What lies beneath…
Maybe it’s time we re-examined how transformation is implemented in the corporate world
I’VE BEEN FOLLOWING with deep fascination the Investec saga and its allegations of employee discrimination. Like me, maybe some of you are wondering why this letter from a 22-year-old intern is attracting so much attention that even President Thabo Mbeki felt the need to comment on it in his weekly newsletter.
After all, the intern isn’t the first person to accuse his employer of discrimination and he certainly won’t be the last. However, there are striking aspects of this allegation that make it unique: it happened at Investec, one of the crown jewels of South Africa’s financial services sector, a place of educated, competent professionals.
Investec is also a bank that’s considered highly innovative and progressive: it was one of the first companies to sign an empowerment deal and is an early adopter of employment equity policies.
If this incident had happened in some ignorant mining town or a farm in the middle of the Karoo people might have been less surprised. But it didn’t. The idea that the racial attitudes described by former Investec intern Bonga Bangani still exist in the slick modern corporate offices of Sandown’s financial district is unthinkable.
So when Bangani wrote openly about his experiences to management, the standard knee jerk reaction from some white readers on the FIN24 website was to either condemn the young man as “a cry baby playing the race card” or yet another incompetent black guy who got a break he didn’t deserve. The story also solicited similar knee-jerk responses from black readers, who immediately hailed Bangani as a national hero and a poor, defenceless victim of the worst injustice.
As the comments came pouring in from all sides, my colleagues and I were surprised by the interest the story generated. What was even more fascinating to us was the fact that the register revealed that the majority of the commentators on the site hadn’t even read Bangani’s letter posted alongside the report.
This saga confirmed what I’ve suspected for some time with regard to transformation in SA: there’s a growing trend of tension and animosity between black and white people over the process and neither black nor white employees are happy.
Both sides are feeling wronged and hard done by. The white professionals feel threatened and unappreciated; the black professionals feel scrutinised, used and sidelined.
Perhaps it’s time we reviewed how transformation is being implemented in corporate SA. Perhaps companies could do more to ensure that they encourage a spirit of reconciliation, diversity and understanding and not engender hate and discourse between racial groups. formation for many has become a meaningless and arbitrary headcount, where companies aim to follow the letter of the law but not the spirit of that law. That soulless rationalisation in turn is cultivating racial animosity between black and white employees in the workplace.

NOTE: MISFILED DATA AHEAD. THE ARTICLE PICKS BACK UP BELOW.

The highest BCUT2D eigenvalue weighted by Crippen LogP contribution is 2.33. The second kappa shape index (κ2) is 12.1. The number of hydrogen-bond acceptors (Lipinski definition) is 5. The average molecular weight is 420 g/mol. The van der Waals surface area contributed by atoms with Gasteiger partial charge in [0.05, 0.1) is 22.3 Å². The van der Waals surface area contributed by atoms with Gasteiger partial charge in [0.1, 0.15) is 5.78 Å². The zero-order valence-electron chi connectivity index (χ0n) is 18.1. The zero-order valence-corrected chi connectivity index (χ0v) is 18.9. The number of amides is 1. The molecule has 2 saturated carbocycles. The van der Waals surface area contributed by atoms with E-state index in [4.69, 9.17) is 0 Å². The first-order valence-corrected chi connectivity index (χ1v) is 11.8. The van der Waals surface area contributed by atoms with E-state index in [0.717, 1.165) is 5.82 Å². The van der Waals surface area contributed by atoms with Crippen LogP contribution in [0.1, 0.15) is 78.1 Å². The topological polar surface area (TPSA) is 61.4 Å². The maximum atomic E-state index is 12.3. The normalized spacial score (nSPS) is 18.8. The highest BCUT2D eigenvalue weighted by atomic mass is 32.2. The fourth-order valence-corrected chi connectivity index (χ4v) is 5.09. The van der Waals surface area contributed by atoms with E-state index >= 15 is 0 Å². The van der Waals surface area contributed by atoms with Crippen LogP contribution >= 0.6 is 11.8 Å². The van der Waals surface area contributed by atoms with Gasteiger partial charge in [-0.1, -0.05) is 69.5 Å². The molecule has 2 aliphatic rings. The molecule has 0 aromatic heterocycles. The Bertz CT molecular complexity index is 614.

Let’s not forget that Bangani’s letter had a strong message of reconciliation – which Mbeki rightly noted was being ignored. It wasn’t just a description of the injustices he believed he had suffered at Investec but also an expression of a genuine desire to effect positive change within the company. Instead, many black and white readers jumped on the accusation bandwagon, slinging insults with-
For many, transformation has become a meaningless
and arbitrary headcount, where companies aim to follow the letter of the law but not the spirit of that law.
For example, telling white employees that they should be grateful they even have jobs if they raise any grievances isn’t likely to encourage goodwill between blacks and whites. But I’ve heard people make that kind of statement.
Often the “we’re looking for an empowerment candidate for this position” is a nice and easy way of telling someone who isn’t suitable for the job to go away without taking the flak for disappointing them, especially if they still work for you. I believe companies often use that excuse to turn people away instead of telling them the truth.
By the same token, hiring black graduates to meet your quota and then proceeding to shove them into a corner isn’t real empowerment. Neither is employing a “token black executive” as window dressing when you don’t have any real work for him (or her) to do. Those actions are equally insulting and frustrating to black professionals as they are to white ones.
I firmly believe that some employers seem unnecessarily heartless in the manner in which they execute transformation policies. Trans- out even reading the letter and establishing the facts.
You could say the episode is quite telling: it reveals that the same deep-seated prejudices that both white and black South Africans still carry 13 years into democracy are bubbling beneath the surface waiting for moments like these to erupt.
We can’t pretend that all’s well and that racial prejudices no longer exist. We also have to face up to the fact that some people are still struggling to come to terms with certain aspects of transformation. There are still many white employees who feel threatened by the process and who are quietly engaged in various activities aimed at sabotaging it.
There also still many black professionals who feel alienated and stifled in their corporate environments and who feel unable to voice their concerns for fear of being accused of “whingeing” or “playing the race card”.
Nevertheless, refusing to talk about racism in the workplace and pretending that everyone is free of prejudice will definitely not help things… no matter how much we want it to be true.